Speaking somewhat flippantly, but not entirely unseriously, one of the lovely things about being Catholic is that it allows you to be at home in the world. You know that where ever you may go, no matter what the language spoken in the region, there is a set of people who move through the same motions as you when in community prayer. So all you have to do is bob along with the ritual motions, mumbling the prayers in your language underneath your breath, and voila, you can imagine yourself back home, worshiping the way in which you did when you were little.
For this reason, in the course of my many travels, and especially when homesick, the local church has provided a space to return to the womb, be it St. Paul’s Church in San Francisco (that operated as the set for the film Sister Act), the Mesquita in Cordoba or the Igreja de Santa Catarina and the Capela do Rato in Lisbon.
There are times though when all is not quite what you expect it to be; my experiences in the churches in Lisbon having been along those lines. There is a certain, shall we say, laxity among those who attend Mass in Lisbon. It should be borne in mind that while Portugal is referred to as a ‘Catholic country’, (whatever that may mean) at least in the urban centers, and among younger generations, there are not too many who attend church on a regular basis. It appears therefore, that a Church in decline is grateful that there are people attending Mass in the first place, and would rather not berate the requirements of comportment when the precious few wander in.
And such comportment! Take for example the situation where once they enter the church there is no expectation of sitting in silence until the priest enters to commence the Mass. Oh no! They enter and chatter, fall on each other in greeting, kissing and exchanging all manner of information. I kid you not, this one time, when entering the uncommonly crowded Capela rather late, I almost passed out, seeing a couple snuggle up to each other, apparently to save space for more people. If you go to church a couple or more minutes earlier, in the hope for a quiet prayer, more often than not, you are wont to hear someone chattering away. You could ofcourse leave this private, intense prayer time for once the entire Mass is over. But this option presents its own challenge. You see, at least in one of the locations I frequent for Mass, the congregation bounds out of church the moment the priest leaves the altar; regardless of the fact that the choir is still singing the recessional hymn. It is only in the villages, my informants assure me, that people still wait for the hymn to end. This leaves you looking like a yokel, when you stand, refusing to budge, until the hymn ends!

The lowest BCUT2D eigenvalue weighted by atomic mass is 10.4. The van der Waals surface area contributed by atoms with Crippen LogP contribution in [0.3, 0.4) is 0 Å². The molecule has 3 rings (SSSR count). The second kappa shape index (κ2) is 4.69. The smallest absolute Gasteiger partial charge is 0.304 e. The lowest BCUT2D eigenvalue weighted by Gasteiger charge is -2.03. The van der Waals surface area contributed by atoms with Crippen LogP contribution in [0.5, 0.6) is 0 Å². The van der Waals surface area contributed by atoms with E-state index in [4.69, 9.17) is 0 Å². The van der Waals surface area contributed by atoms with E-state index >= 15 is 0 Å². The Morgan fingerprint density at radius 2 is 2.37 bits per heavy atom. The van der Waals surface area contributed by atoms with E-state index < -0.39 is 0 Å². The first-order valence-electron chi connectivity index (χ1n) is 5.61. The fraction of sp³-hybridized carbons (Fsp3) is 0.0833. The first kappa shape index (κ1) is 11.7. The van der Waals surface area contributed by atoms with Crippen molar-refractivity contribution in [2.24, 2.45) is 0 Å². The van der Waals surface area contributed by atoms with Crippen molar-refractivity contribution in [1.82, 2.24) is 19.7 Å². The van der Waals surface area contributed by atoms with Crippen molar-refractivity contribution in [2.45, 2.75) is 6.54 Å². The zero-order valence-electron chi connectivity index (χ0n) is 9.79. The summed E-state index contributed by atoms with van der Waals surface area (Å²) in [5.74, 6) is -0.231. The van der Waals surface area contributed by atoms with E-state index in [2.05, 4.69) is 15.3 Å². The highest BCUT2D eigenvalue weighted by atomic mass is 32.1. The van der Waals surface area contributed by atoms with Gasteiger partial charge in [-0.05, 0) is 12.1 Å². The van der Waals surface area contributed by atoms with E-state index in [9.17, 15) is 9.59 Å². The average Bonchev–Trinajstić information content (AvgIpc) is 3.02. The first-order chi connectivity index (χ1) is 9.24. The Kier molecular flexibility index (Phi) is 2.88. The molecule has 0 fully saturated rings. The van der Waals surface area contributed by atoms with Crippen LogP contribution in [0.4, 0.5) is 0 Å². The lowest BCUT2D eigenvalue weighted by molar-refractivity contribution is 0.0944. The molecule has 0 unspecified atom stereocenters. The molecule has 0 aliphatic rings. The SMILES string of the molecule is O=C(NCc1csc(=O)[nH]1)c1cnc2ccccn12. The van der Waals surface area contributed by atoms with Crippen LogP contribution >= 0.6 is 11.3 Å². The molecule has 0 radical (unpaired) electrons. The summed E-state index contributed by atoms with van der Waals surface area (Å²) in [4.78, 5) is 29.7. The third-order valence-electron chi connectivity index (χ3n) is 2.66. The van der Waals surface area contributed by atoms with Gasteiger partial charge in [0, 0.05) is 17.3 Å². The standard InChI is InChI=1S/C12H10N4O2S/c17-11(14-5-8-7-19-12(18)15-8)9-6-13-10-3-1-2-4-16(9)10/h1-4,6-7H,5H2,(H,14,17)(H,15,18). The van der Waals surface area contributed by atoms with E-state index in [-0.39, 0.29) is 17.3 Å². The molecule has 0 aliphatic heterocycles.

And yet for all of these shocking transgressions of propriety around the time of the Mass, there are some norms that the Portuguese follow that speak to the lack in Goan practice. For example the respect shown to the Blessed Sacrament as it makes its way from the altar to the tabernacle after the Communion rite. Almost without fail, the congregation stands up, as it should, in respect. In the often woefully empty Igreja de Santa Catarina, they continue to follow a touching custom, where after the Communion rite, the Blessed Sacrament is held aloft as it makes its way to the tabernacle and is shielded part of the way by an embroidered umbrella.
A home away from home it appears, can at times allow for culture shock!